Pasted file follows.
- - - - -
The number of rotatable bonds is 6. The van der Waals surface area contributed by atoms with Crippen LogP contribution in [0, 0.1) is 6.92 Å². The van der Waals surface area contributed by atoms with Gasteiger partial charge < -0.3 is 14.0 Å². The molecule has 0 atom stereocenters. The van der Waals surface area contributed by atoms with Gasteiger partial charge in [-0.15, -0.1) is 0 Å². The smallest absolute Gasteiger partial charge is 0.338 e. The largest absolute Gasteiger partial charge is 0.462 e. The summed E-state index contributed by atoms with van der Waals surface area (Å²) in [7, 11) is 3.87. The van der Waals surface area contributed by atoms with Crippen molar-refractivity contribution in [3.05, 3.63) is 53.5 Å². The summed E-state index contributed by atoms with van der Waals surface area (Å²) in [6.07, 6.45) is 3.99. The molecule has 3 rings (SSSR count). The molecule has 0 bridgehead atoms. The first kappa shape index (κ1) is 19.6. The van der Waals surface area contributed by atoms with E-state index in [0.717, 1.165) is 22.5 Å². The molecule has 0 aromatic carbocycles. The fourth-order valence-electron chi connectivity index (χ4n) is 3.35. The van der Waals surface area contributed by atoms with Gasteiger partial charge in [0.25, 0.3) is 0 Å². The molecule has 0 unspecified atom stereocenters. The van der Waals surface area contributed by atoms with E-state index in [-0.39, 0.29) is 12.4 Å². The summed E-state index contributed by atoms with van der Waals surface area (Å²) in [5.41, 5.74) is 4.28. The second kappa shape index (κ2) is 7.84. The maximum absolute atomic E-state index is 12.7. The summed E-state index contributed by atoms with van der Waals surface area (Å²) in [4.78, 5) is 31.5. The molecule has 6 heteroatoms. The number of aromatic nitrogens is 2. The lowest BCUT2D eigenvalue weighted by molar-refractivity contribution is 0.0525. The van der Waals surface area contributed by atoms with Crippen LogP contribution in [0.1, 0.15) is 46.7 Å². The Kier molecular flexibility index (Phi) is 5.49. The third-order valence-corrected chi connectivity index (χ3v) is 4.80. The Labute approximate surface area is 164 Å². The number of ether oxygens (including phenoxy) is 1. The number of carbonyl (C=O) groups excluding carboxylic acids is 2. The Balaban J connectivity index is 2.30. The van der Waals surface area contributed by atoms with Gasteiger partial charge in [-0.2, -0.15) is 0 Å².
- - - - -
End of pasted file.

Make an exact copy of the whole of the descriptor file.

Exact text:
The number of rotatable bonds is 6. The van der Waals surface area contributed by atoms with Crippen LogP contribution in [0, 0.1) is 6.92 Å². The van der Waals surface area contributed by atoms with Gasteiger partial charge < -0.3 is 14.0 Å². The molecule has 0 atom stereocenters. The van der Waals surface area contributed by atoms with Gasteiger partial charge in [-0.15, -0.1) is 0 Å². The smallest absolute Gasteiger partial charge is 0.338 e. The largest absolute Gasteiger partial charge is 0.462 e. The summed E-state index contributed by atoms with van der Waals surface area (Å²) in [7, 11) is 3.87. The van der Waals surface area contributed by atoms with Crippen molar-refractivity contribution in [3.05, 3.63) is 53.5 Å². The summed E-state index contributed by atoms with van der Waals surface area (Å²) in [6.07, 6.45) is 3.99. The molecule has 3 rings (SSSR count). The molecule has 0 bridgehead atoms. The first kappa shape index (κ1) is 19.6. The van der Waals surface area contributed by atoms with E-state index in [0.717, 1.165) is 22.5 Å². The molecule has 0 aromatic carbocycles. The fourth-order valence-electron chi connectivity index (χ4n) is 3.35. The van der Waals surface area contributed by atoms with Gasteiger partial charge in [0.25, 0.3) is 0 Å². The molecule has 0 unspecified atom stereocenters. The van der Waals surface area contributed by atoms with E-state index in [-0.39, 0.29) is 12.4 Å². The summed E-state index contributed by atoms with van der Waals surface area (Å²) in [5.41, 5.74) is 4.28. The second kappa shape index (κ2) is 7.84. The maximum absolute atomic E-state index is 12.7. The summed E-state index contributed by atoms with van der Waals surface area (Å²) in [4.78, 5) is 31.5. The molecule has 6 heteroatoms. The number of aromatic nitrogens is 2. The lowest BCUT2D eigenvalue weighted by molar-refractivity contribution is 0.0525. The van der Waals surface area contributed by atoms with Crippen LogP contribution in [0.1, 0.15) is 46.7 Å². The Kier molecular flexibility index (Phi) is 5.49. The third-order valence-corrected chi connectivity index (χ3v) is 4.80. The Labute approximate surface area is 164 Å². The number of ether oxygens (including phenoxy) is 1. The number of carbonyl (C=O) groups excluding carboxylic acids is 2. The Balaban J connectivity index is 2.30. The van der Waals surface area contributed by atoms with Gasteiger partial charge in [-0.2, -0.15) is 0 Å².